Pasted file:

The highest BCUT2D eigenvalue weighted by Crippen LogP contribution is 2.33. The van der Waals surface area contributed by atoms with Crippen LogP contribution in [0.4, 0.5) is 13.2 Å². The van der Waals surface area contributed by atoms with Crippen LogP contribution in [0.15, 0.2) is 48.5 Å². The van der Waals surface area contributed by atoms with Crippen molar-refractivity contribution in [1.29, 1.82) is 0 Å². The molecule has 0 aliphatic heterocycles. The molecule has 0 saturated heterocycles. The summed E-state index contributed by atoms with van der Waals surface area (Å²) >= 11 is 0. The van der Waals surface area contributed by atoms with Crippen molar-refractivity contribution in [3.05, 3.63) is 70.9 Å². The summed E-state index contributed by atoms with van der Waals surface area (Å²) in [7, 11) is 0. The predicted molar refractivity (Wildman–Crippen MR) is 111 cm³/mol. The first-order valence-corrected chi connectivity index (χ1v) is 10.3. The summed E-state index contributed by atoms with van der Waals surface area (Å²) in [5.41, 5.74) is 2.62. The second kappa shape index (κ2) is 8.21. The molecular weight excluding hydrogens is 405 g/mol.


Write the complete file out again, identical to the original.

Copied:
The highest BCUT2D eigenvalue weighted by Crippen LogP contribution is 2.33. The van der Waals surface area contributed by atoms with Crippen LogP contribution in [0.4, 0.5) is 13.2 Å². The van der Waals surface area contributed by atoms with Crippen LogP contribution in [0.15, 0.2) is 48.5 Å². The van der Waals surface area contributed by atoms with Crippen molar-refractivity contribution in [1.29, 1.82) is 0 Å². The molecule has 0 aliphatic heterocycles. The molecule has 0 saturated heterocycles. The summed E-state index contributed by atoms with van der Waals surface area (Å²) >= 11 is 0. The van der Waals surface area contributed by atoms with Crippen molar-refractivity contribution in [3.05, 3.63) is 70.9 Å². The summed E-state index contributed by atoms with van der Waals surface area (Å²) in [7, 11) is 0. The predicted molar refractivity (Wildman–Crippen MR) is 111 cm³/mol. The first-order valence-corrected chi connectivity index (χ1v) is 10.3. The summed E-state index contributed by atoms with van der Waals surface area (Å²) in [5.41, 5.74) is 2.62. The second kappa shape index (κ2) is 8.21. The molecular weight excluding hydrogens is 405 g/mol.